A Digital Documentation of Panará
|Depositor||Bernat Bardagil Mas|
|Affiliation||University of Groningen|
|Collection Status||Collection online|
Summary of the deposit
This deposit contains a set of materials documenting the Panará language, a Jê language spoken in central Brazil by 500-600 speakers. The deposit consists of high-quality recordings and videos of spontaneous, traditional and ritual speech, and traditional cultural practices, accompanied of transcriptions when available.
This deposit contains a collection of documentation materials of the Panará speaking community, all of whom live in northern Mato Grosso and southern Pará, Brazil. This Northern Jê language is spoken by 500-600 people in the Amazon area in central Brazil, in the region of the headwaters of the Iriri, the largest tributary of the Xingu river. The Panará contacted Brazilian society in the 1970s during the expansion of settlements in the state of Mato Grosso. However, a large number of speakers of the same language had already experienced a lengthy and mostly conflictive contact with the Portuguese/ Brazilian society since the XVII century, when they were known as the Southern Cayapo.
Infectious diseases brought by contact with the Brazilian national society in the mid-1970s resulted in the loss of hundreds of speakers, and the population dropped from approximately 600 to less than 70 individuals. Since then, the Panará have achieved a demographic recovery that was accompanied by a successful claim to preserve and demarcate their indigenous land.
Today Panará is a vital language, spoken by people of all ages in the community and is in no immediate danger of extinction. However, the diminishing numbers of elder Panará speakers and the growing pressure of Brazilian settlements and deforestation brought the Panará community to request a documentation of their language that satisfies the needs of the community to preserve it as it is spoken today.
Panará is a Jê language spoken in the Amazon area in central Brazil, in the region of the headwaters of the Iriri Novo, one of the tributaries of the Xingu river.
This collection is made up of a series of bundles that minimally contain media files (audio and/or video recordings) and metadata. Transcriptions are also included where available.
Most of the Panará materials deposited at ELAR were collected in the summer of 2016, with some additional materials from 2014, 2015 and 2017. The recordings document oral history, myths, everyday events, conversations, speeches and spontaneous interactions.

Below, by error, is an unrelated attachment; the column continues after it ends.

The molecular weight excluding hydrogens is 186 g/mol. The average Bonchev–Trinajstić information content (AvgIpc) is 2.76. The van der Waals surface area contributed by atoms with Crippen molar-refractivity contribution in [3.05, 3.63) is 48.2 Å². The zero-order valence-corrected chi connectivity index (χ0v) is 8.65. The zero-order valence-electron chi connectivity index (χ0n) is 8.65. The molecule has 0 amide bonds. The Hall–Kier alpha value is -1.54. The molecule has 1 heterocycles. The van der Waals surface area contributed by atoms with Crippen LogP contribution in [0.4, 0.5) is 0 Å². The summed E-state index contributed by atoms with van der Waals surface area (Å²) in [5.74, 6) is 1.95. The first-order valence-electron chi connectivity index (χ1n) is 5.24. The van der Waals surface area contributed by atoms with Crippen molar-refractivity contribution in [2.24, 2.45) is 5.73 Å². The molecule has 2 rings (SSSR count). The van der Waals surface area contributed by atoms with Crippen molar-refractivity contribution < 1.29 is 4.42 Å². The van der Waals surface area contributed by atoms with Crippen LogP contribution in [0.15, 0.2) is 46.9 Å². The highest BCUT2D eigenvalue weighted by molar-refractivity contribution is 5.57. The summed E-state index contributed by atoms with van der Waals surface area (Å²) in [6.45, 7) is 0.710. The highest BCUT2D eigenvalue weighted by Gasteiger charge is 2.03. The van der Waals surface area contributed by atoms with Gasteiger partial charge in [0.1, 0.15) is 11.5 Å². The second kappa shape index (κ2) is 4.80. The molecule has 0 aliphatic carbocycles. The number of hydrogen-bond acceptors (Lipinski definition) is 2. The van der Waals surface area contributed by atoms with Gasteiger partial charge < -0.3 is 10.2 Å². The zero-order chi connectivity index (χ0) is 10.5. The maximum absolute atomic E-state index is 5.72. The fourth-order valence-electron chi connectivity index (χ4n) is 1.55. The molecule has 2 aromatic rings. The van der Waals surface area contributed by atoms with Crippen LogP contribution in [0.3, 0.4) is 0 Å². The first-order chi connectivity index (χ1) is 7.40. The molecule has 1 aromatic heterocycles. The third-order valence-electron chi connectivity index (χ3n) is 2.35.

The data collectors were Bernat Bardagil Mas (University of Groningen) and Myriam Lapierre (UC, Berkeley), with the help of Perankô Panará as the main consultant for the project. Perankô travelled Canada at the first stage of the documentation project in the Spring of 2016. During his stay, he visited the University of Ottawa, the Mohawk community in Kahnawà:ke, and the Symposium of American Indian Languages (SAIL) at the Rochester Institute of Technology.
Transcriptions and translations were done by Bernat Bardagil Mas and Myriam Lapierre with the assistance of Perankô Panará, Jotikjã Panará, Kypaja Panará, Sokrẽ Panará, Sakjêra Panará, Pyjõpêê Panará, Kypakjã Panará, Pukjora Panará, Tepakriti Panará, Patty Panará, and João Denófrio. Creation of the metadata, archiving, and the maintenance of the deposit were done by Bernat Bardagil Mas.
Acknowledgement and citation
The use of content in this corpus should acknowledge Bernat Bardagil Mas as the principal investigator, and Bernat Bardagil Mas and Myriam Lapierre as the data collectors. Consultants should be cited according to the information included in the metadata.
To refer to any data from the collection, please cite as follows:
Bardagil, Bernat and Myriam Lapierre. 2016. A Digital Documentation of Panará. London: SOAS University of London, Endangered Languages Archive. Handle: http://hdl.handle.net/2196/00-0000-0000-000E-6C9F-F. Accessed on [insert date here].